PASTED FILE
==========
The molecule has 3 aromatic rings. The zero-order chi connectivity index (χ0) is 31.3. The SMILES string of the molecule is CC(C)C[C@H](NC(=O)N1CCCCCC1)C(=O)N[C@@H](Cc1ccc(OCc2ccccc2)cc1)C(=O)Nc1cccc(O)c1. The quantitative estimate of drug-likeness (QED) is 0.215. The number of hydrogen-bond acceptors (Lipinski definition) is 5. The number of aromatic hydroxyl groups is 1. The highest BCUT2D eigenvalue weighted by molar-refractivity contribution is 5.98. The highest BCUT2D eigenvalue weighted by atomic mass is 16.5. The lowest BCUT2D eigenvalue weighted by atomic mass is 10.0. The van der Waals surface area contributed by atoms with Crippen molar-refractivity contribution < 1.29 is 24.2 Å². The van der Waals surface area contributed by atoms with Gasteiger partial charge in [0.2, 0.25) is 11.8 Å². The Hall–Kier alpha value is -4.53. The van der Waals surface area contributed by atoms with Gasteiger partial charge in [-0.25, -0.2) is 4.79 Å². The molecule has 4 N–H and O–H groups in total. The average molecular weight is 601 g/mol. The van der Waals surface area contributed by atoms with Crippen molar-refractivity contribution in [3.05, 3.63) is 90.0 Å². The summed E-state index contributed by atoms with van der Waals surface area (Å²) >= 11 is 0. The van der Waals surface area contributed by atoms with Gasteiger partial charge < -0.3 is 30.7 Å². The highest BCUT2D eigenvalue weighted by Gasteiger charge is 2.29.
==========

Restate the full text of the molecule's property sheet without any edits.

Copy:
The molecule has 3 aromatic rings. The zero-order chi connectivity index (χ0) is 31.3. The SMILES string of the molecule is CC(C)C[C@H](NC(=O)N1CCCCCC1)C(=O)N[C@@H](Cc1ccc(OCc2ccccc2)cc1)C(=O)Nc1cccc(O)c1. The quantitative estimate of drug-likeness (QED) is 0.215. The number of hydrogen-bond acceptors (Lipinski definition) is 5. The number of aromatic hydroxyl groups is 1. The highest BCUT2D eigenvalue weighted by molar-refractivity contribution is 5.98. The highest BCUT2D eigenvalue weighted by atomic mass is 16.5. The lowest BCUT2D eigenvalue weighted by atomic mass is 10.0. The van der Waals surface area contributed by atoms with Crippen molar-refractivity contribution < 1.29 is 24.2 Å². The van der Waals surface area contributed by atoms with Gasteiger partial charge in [0.2, 0.25) is 11.8 Å². The Hall–Kier alpha value is -4.53. The van der Waals surface area contributed by atoms with Gasteiger partial charge in [-0.25, -0.2) is 4.79 Å². The molecule has 4 N–H and O–H groups in total. The average molecular weight is 601 g/mol. The van der Waals surface area contributed by atoms with Crippen molar-refractivity contribution in [3.05, 3.63) is 90.0 Å². The summed E-state index contributed by atoms with van der Waals surface area (Å²) >= 11 is 0. The van der Waals surface area contributed by atoms with Gasteiger partial charge < -0.3 is 30.7 Å². The highest BCUT2D eigenvalue weighted by Gasteiger charge is 2.29.